Australian men are taking more pride in their tonsorial appearance. Our haircuts are trending, we oil our beards, and our waxed moustaches aren’t out of place at the boardroom table. But the credit isn’t all ours. Many of us have a helping hand, and mine belongs to Justin Howley, owner of Perth’s famous Westons Barbershop. In between razor strokes I learn a little of his story.

Justin had a stylish upbringing. Son to a talented hairdresser and raised in the arguably more fashion-conscious UK, he began working at 19 in the same barbershop he visited as a child. But life led Justin to Australia a few years after, where he continued his trade in a more traditional setting. There he perfected his shaving techniques and classic skills, learning from men with more than 40 years of experience.

After 10 years in the industry, Justin and business partner James Howe decided it was time for their own venture. Supported by friend Regan Matthews (the music producer Taku) their ideas became a reality with an elegant and traditional setting on Perth’s William Street.

But despite the allure of the jarrah floors and the rugged scents that hang in the air, the barbershop still intimidate some Australian men. Perhaps it’s the tattoos, or the blades, or the notion of being styled by a man. But the honest welcome and the service of a good barber soon remove these trepidations, and in their place build lasting friendships. And it’s easy to see why.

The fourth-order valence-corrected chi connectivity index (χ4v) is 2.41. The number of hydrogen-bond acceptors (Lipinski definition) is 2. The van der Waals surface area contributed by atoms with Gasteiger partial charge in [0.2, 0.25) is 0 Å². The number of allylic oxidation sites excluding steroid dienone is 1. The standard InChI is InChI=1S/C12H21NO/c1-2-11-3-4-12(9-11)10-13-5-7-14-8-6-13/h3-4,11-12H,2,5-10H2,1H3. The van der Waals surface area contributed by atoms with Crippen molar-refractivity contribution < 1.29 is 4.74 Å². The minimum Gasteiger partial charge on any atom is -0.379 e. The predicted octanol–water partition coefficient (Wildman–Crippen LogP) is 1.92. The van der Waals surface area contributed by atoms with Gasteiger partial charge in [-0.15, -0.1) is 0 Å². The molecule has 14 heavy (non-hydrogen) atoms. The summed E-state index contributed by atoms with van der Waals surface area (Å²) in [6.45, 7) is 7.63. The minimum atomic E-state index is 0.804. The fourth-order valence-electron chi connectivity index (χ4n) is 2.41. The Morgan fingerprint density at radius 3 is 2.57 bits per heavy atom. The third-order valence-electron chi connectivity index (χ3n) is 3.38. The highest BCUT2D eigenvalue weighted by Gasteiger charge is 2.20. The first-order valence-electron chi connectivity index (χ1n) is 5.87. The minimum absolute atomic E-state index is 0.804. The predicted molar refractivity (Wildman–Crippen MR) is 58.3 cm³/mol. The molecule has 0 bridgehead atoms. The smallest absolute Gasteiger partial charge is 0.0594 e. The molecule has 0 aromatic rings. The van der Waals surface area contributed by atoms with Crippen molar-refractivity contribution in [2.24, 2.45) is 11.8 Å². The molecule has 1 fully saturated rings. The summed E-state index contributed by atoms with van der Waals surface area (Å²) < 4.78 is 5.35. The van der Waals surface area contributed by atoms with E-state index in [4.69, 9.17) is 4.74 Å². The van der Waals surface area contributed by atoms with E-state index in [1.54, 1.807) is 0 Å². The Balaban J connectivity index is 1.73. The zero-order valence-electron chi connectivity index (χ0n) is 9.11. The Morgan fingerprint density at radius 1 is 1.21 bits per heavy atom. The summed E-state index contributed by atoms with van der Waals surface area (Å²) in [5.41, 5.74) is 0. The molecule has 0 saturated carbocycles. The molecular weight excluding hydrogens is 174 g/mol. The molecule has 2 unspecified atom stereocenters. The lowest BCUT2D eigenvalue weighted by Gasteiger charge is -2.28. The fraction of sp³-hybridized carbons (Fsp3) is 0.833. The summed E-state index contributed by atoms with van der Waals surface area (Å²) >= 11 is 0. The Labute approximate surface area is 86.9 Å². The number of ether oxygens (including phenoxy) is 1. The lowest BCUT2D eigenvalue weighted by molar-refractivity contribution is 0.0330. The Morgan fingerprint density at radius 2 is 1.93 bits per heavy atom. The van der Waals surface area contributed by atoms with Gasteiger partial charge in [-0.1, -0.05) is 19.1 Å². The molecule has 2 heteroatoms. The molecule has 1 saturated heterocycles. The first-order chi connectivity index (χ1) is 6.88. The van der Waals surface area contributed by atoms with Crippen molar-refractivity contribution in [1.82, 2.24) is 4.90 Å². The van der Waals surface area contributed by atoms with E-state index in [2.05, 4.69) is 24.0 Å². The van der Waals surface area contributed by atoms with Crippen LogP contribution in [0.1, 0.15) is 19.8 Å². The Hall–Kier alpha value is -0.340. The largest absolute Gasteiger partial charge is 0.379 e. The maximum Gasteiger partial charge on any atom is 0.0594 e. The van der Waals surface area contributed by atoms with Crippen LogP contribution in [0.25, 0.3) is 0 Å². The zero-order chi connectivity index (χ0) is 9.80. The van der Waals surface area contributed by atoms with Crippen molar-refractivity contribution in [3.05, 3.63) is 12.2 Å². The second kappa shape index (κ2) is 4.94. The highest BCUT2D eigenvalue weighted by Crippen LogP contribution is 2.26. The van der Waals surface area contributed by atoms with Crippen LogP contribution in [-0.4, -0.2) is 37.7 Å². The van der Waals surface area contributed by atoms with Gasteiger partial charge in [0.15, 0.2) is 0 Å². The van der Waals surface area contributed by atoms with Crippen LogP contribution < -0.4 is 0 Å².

‘It’s our no gimmicks approach,’ Justin says. ‘We’re not trying to be cool or in fashion, we just do what we always have and try to make everyone feel welcome and at home. Every barber in the shop has their own style, their own clientele, and it makes for a great mix.’

And he’s right. The barbershop isn’t about a quick shave or a short back and sides. It’s a moment away from the stresses of life, where a man can have a whiskey, shoot some pool and be honoured with old fashioned hospitality.

It’s a throwback to years gone by, to a masculinity Australia abandoned somewhere in the 20th century. ‘To me it didn’t make sense when I arrived here,’ Justin says. ‘My grandfather and the older generation always carried a comb, dressed in suits and looked their best. But this was an Australia where it wasn’t masculine to look after your hair or your skin, or to follow European fashion.’

But somehow, it seems, we’ve found our style again. Perhaps through a more open-minded culture, or the education instilled by social media, Australian men are taking pride in their appearance. And society is embracing the change.

‘So find yourself a good barber who you trust and stick with them. They can make you look a million dollars,’ Justin says. ‘And be a good mate.’